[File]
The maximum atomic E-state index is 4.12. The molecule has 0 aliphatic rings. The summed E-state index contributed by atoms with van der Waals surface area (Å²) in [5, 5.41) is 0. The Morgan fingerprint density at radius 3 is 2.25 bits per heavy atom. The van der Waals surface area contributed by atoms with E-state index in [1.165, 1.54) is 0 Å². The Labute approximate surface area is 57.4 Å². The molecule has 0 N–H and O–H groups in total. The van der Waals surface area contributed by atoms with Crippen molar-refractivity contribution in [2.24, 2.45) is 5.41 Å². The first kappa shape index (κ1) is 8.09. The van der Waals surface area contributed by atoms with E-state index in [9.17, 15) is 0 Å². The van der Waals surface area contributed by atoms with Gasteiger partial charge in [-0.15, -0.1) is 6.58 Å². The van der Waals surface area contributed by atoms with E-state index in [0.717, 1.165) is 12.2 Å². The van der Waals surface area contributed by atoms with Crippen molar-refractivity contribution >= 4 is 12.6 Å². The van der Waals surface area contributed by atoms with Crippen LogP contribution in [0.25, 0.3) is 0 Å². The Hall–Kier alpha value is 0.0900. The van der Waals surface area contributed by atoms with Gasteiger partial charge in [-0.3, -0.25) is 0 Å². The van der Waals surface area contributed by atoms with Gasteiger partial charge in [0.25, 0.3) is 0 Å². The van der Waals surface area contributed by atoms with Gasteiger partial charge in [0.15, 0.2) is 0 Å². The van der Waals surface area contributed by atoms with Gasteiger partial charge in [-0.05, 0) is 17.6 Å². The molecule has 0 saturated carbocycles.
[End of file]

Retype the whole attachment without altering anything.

The maximum atomic E-state index is 4.12. The molecule has 0 aliphatic rings. The summed E-state index contributed by atoms with van der Waals surface area (Å²) in [5, 5.41) is 0. The Morgan fingerprint density at radius 3 is 2.25 bits per heavy atom. The van der Waals surface area contributed by atoms with E-state index in [1.165, 1.54) is 0 Å². The Labute approximate surface area is 57.4 Å². The molecule has 0 N–H and O–H groups in total. The van der Waals surface area contributed by atoms with Crippen molar-refractivity contribution in [2.24, 2.45) is 5.41 Å². The first kappa shape index (κ1) is 8.09. The van der Waals surface area contributed by atoms with E-state index in [9.17, 15) is 0 Å². The van der Waals surface area contributed by atoms with Gasteiger partial charge in [-0.15, -0.1) is 6.58 Å². The van der Waals surface area contributed by atoms with E-state index in [0.717, 1.165) is 12.2 Å². The van der Waals surface area contributed by atoms with Crippen molar-refractivity contribution >= 4 is 12.6 Å². The van der Waals surface area contributed by atoms with Crippen LogP contribution in [0.25, 0.3) is 0 Å². The Hall–Kier alpha value is 0.0900. The van der Waals surface area contributed by atoms with Gasteiger partial charge in [-0.3, -0.25) is 0 Å². The van der Waals surface area contributed by atoms with Gasteiger partial charge in [0.25, 0.3) is 0 Å². The van der Waals surface area contributed by atoms with Gasteiger partial charge in [0.15, 0.2) is 0 Å². The van der Waals surface area contributed by atoms with Gasteiger partial charge in [-0.05, 0) is 17.6 Å². The molecule has 0 saturated carbocycles.